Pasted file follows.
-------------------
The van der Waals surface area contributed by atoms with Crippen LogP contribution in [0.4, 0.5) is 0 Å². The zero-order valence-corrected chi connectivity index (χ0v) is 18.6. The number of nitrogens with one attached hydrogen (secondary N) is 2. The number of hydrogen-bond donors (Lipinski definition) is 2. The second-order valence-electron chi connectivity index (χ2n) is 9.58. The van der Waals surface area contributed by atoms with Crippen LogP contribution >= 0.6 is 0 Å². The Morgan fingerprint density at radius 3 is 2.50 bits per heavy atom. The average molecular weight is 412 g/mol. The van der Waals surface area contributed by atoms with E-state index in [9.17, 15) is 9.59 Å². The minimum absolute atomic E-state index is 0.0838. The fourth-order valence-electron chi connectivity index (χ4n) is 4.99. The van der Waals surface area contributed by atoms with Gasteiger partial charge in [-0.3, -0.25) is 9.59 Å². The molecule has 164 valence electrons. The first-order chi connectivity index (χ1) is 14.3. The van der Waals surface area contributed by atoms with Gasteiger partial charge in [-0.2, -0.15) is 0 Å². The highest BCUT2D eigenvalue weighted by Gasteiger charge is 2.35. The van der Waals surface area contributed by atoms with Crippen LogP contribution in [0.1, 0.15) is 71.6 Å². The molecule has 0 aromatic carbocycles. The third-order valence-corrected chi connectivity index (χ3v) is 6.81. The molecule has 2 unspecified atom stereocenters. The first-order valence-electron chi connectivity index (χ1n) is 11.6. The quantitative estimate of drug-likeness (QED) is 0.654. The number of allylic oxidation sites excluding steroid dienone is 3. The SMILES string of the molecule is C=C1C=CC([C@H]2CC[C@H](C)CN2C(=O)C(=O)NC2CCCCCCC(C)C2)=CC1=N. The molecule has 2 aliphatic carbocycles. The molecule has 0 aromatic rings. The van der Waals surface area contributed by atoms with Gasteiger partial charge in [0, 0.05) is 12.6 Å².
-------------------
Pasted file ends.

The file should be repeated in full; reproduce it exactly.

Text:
The van der Waals surface area contributed by atoms with Crippen LogP contribution in [0.4, 0.5) is 0 Å². The zero-order valence-corrected chi connectivity index (χ0v) is 18.6. The number of nitrogens with one attached hydrogen (secondary N) is 2. The number of hydrogen-bond donors (Lipinski definition) is 2. The second-order valence-electron chi connectivity index (χ2n) is 9.58. The van der Waals surface area contributed by atoms with Crippen LogP contribution >= 0.6 is 0 Å². The Morgan fingerprint density at radius 3 is 2.50 bits per heavy atom. The average molecular weight is 412 g/mol. The van der Waals surface area contributed by atoms with E-state index in [9.17, 15) is 9.59 Å². The minimum absolute atomic E-state index is 0.0838. The fourth-order valence-electron chi connectivity index (χ4n) is 4.99. The van der Waals surface area contributed by atoms with Gasteiger partial charge in [-0.3, -0.25) is 9.59 Å². The molecule has 164 valence electrons. The first-order chi connectivity index (χ1) is 14.3. The van der Waals surface area contributed by atoms with Gasteiger partial charge in [-0.2, -0.15) is 0 Å². The highest BCUT2D eigenvalue weighted by Gasteiger charge is 2.35. The van der Waals surface area contributed by atoms with Crippen LogP contribution in [0.1, 0.15) is 71.6 Å². The molecule has 0 aromatic carbocycles. The third-order valence-corrected chi connectivity index (χ3v) is 6.81. The molecule has 2 unspecified atom stereocenters. The first-order valence-electron chi connectivity index (χ1n) is 11.6. The quantitative estimate of drug-likeness (QED) is 0.654. The number of allylic oxidation sites excluding steroid dienone is 3. The SMILES string of the molecule is C=C1C=CC([C@H]2CC[C@H](C)CN2C(=O)C(=O)NC2CCCCCCC(C)C2)=CC1=N. The molecule has 2 aliphatic carbocycles. The molecule has 0 aromatic rings. The van der Waals surface area contributed by atoms with Gasteiger partial charge in [0, 0.05) is 12.6 Å².